There is wide documentation of the relative ineffectiveness of Avastin (bevacizumab) in breast cancer. The drug simply doesn’t extend the lives of those treated significantly.
Why? It ‘s been an open question with the drug company maintaining that the drug costing between $75,000 and $120,000/year for treatments has some effect and that is enough to warrant it’s continued use. The FDA differed and removed the breast cancer indication, though some insurers for some some reason continue to pay.
There is now an explanation why the drug failed.
Antiangiogenic therapy has been thought to hold significant potential for the treatment of cancer. However, the efficacy of such treatments, especially in breast cancer patients, has been called into question, as recent clinical trials reveal only limited effectiveness of antiangiogenic agents in prolonging patient survival. New research using preclinical models further suggests that antiangiogenic agents actually increase invasive and metastatic properties of breast cancer cells. We demonstrate that by generating intratumoral hypoxia in human breast cancer xenograpfts, the antiangiogenic agents sunitinib and bevacizumab increase the population of cancer stem cells.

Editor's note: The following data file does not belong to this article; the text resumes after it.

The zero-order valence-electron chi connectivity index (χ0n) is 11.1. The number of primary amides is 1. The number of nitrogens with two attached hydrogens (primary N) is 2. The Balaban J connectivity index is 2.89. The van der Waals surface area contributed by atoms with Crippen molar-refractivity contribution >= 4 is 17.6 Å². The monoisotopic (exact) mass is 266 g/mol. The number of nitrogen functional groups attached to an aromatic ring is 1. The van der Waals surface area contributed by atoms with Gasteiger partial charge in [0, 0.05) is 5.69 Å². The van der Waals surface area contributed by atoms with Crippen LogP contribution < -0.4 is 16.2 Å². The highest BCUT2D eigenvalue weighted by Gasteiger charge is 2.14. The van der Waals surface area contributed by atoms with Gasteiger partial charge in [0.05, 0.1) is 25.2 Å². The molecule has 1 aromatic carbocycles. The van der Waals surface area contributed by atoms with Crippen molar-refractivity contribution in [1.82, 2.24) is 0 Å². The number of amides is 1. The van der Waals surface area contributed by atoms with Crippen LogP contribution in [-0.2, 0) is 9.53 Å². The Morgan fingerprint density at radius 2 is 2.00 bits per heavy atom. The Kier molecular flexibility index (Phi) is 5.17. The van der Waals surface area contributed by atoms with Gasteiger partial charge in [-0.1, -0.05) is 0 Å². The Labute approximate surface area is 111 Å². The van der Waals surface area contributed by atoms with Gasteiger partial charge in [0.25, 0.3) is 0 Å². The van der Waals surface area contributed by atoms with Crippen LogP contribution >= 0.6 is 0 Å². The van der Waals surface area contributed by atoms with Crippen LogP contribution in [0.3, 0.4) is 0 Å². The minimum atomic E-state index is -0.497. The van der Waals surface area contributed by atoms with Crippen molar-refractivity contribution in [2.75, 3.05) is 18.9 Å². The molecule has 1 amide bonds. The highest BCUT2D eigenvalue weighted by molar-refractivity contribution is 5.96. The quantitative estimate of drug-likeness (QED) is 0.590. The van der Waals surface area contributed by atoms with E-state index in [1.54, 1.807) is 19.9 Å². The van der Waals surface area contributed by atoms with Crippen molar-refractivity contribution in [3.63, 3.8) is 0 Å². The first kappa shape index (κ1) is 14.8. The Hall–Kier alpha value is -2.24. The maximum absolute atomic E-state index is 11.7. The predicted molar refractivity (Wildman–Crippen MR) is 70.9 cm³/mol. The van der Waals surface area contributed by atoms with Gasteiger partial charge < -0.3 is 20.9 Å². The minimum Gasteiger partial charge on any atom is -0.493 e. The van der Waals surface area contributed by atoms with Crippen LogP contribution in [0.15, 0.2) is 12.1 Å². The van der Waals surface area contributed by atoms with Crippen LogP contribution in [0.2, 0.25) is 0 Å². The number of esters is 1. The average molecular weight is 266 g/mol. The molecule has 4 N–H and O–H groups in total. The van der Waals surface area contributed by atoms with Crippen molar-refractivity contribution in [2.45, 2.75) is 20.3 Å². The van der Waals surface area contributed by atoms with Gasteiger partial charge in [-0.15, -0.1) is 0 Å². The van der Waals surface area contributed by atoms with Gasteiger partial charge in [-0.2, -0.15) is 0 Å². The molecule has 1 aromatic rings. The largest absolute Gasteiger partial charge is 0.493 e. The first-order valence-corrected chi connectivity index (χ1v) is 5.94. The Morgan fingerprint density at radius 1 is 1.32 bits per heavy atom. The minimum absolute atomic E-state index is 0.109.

If the finding is confirmed it provides an explanation of the mediocre results in breast and other cancers for this drug. It raises question about it’s continued use and certainly would argue against using it alone either as a primary treatment or maintenance therapy option.
Medicynical Note: One hopes this is new information and that the drug company was not previously aware of the increase population of stems cell generated by presumed antiangiogenic caused hypoxia.
More broadly, how can it be that our pharmaceutical industry sells drugs (sometimes even effective drugs) at twice the median and average income of citizens. This is not a sustainable model either for business or for health care.
There’s obviously something wrong with our drug development system; drug patents: our non-system of health care; and our payment schemes. If we ultimately want to reform health care these issues need to be addressed.